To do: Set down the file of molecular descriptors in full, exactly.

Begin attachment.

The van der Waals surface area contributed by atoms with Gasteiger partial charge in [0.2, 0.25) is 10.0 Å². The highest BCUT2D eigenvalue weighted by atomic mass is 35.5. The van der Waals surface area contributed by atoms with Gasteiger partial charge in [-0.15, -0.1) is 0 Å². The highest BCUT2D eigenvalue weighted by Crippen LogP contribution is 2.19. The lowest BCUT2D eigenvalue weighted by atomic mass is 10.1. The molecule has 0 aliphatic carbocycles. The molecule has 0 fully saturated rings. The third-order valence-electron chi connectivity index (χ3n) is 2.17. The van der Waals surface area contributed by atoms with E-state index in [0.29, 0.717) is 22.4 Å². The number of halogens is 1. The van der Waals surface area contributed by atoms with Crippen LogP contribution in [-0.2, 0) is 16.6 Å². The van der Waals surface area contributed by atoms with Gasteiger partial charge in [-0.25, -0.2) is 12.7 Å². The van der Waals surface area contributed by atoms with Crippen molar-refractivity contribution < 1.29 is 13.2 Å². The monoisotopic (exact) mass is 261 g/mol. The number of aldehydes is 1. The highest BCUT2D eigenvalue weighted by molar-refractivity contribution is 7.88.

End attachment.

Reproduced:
The van der Waals surface area contributed by atoms with Gasteiger partial charge in [0.2, 0.25) is 10.0 Å². The highest BCUT2D eigenvalue weighted by atomic mass is 35.5. The van der Waals surface area contributed by atoms with Gasteiger partial charge in [-0.15, -0.1) is 0 Å². The highest BCUT2D eigenvalue weighted by Crippen LogP contribution is 2.19. The lowest BCUT2D eigenvalue weighted by atomic mass is 10.1. The molecule has 0 aliphatic carbocycles. The molecule has 0 fully saturated rings. The third-order valence-electron chi connectivity index (χ3n) is 2.17. The van der Waals surface area contributed by atoms with E-state index in [0.29, 0.717) is 22.4 Å². The number of halogens is 1. The van der Waals surface area contributed by atoms with Crippen LogP contribution in [-0.2, 0) is 16.6 Å². The van der Waals surface area contributed by atoms with Gasteiger partial charge in [-0.25, -0.2) is 12.7 Å². The van der Waals surface area contributed by atoms with Crippen molar-refractivity contribution < 1.29 is 13.2 Å². The monoisotopic (exact) mass is 261 g/mol. The number of aldehydes is 1. The highest BCUT2D eigenvalue weighted by molar-refractivity contribution is 7.88.